The Java Course provides a general introduction to programming in Java. It is based on A.B. Downey's book, How to Think Like a Computer Scientist. Click here for details.

Boolean Expressions

Most of the operations we have seen produce results that are the same type as their operands. For example, the + operator takes two ints and produces an int, or two doubles and produces a double, etc.

The exceptions we have seen are the relational operators, which compare ints and floats and return either true or false. true and false are special values in Java, and together they make up a type called boolean. You might recall that when I defined a type, I said it was a set of values. In the case of ints, doubles and Strings, those sets are pretty big. For booleans, not so big.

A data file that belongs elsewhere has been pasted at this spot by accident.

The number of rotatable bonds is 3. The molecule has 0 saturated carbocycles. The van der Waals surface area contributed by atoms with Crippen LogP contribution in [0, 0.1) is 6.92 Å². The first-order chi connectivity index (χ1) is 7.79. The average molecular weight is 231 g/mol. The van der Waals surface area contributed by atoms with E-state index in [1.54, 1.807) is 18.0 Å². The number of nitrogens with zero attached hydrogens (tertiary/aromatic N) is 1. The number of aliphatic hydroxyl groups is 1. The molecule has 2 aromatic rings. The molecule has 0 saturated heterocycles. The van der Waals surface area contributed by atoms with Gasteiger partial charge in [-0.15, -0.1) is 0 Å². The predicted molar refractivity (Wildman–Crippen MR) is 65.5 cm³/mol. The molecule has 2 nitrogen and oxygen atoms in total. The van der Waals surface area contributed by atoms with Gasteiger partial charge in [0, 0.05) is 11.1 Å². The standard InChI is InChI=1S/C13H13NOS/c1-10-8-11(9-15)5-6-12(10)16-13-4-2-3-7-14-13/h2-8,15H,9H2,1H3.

Boolean expressions and variables work just like other types of expressions and variables:

    boolean fred;
    fred = true;
    boolean testResult = false;

The first example is a simple variable declaration; the second example is an assignment, and the third example is a combination of a declaration and as assignment, sometimes called an initialization. The values true and false are keywords in Java, so they may appear in a different color, depending on your development environment.

As I mentioned, the result of a conditional operator is a boolean, so you can store the result of a comparison in a variable:

    boolean evenFlag = (n%2 == 0);     // true if n is even
    boolean positiveFlag = (x > 0);    // true if x is positive

and then use it as part of a conditional statement later:

    if (evenFlag) {
      System.out.println ("n was even when I checked it");

A variable used in this way is frequently called a flag, since it flags the presence or absence of some condition.

Last Update: 2011-01-24